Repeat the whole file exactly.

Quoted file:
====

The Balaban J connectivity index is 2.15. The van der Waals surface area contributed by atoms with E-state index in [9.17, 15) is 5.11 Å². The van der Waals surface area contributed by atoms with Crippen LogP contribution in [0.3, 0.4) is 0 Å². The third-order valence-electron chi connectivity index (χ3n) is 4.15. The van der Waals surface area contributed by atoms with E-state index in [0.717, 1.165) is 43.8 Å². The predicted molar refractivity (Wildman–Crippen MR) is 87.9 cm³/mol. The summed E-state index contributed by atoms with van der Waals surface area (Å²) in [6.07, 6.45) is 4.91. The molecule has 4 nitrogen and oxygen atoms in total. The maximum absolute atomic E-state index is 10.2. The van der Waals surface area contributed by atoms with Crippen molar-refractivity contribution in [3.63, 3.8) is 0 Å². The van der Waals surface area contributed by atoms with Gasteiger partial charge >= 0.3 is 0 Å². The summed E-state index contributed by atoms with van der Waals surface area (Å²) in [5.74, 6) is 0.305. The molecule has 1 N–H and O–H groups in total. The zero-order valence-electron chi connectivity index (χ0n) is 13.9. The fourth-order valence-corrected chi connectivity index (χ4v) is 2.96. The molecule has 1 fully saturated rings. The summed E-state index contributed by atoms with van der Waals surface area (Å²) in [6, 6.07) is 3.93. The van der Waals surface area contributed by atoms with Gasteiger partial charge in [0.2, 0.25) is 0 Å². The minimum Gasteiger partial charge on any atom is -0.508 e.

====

The Balaban J connectivity index is 2.15. The van der Waals surface area contributed by atoms with E-state index in [9.17, 15) is 5.11 Å². The van der Waals surface area contributed by atoms with Crippen LogP contribution in [0.3, 0.4) is 0 Å². The third-order valence-electron chi connectivity index (χ3n) is 4.15. The van der Waals surface area contributed by atoms with E-state index in [0.717, 1.165) is 43.8 Å². The predicted molar refractivity (Wildman–Crippen MR) is 87.9 cm³/mol. The summed E-state index contributed by atoms with van der Waals surface area (Å²) in [6.07, 6.45) is 4.91. The molecule has 4 nitrogen and oxygen atoms in total. The maximum absolute atomic E-state index is 10.2. The van der Waals surface area contributed by atoms with Crippen molar-refractivity contribution in [3.63, 3.8) is 0 Å². The van der Waals surface area contributed by atoms with Gasteiger partial charge >= 0.3 is 0 Å². The summed E-state index contributed by atoms with van der Waals surface area (Å²) in [5.74, 6) is 0.305. The molecule has 1 N–H and O–H groups in total. The zero-order valence-electron chi connectivity index (χ0n) is 13.9. The fourth-order valence-corrected chi connectivity index (χ4v) is 2.96. The molecule has 1 fully saturated rings. The summed E-state index contributed by atoms with van der Waals surface area (Å²) in [6, 6.07) is 3.93. The van der Waals surface area contributed by atoms with Gasteiger partial charge in [0.2, 0.25) is 0 Å². The minimum Gasteiger partial charge on any atom is -0.508 e.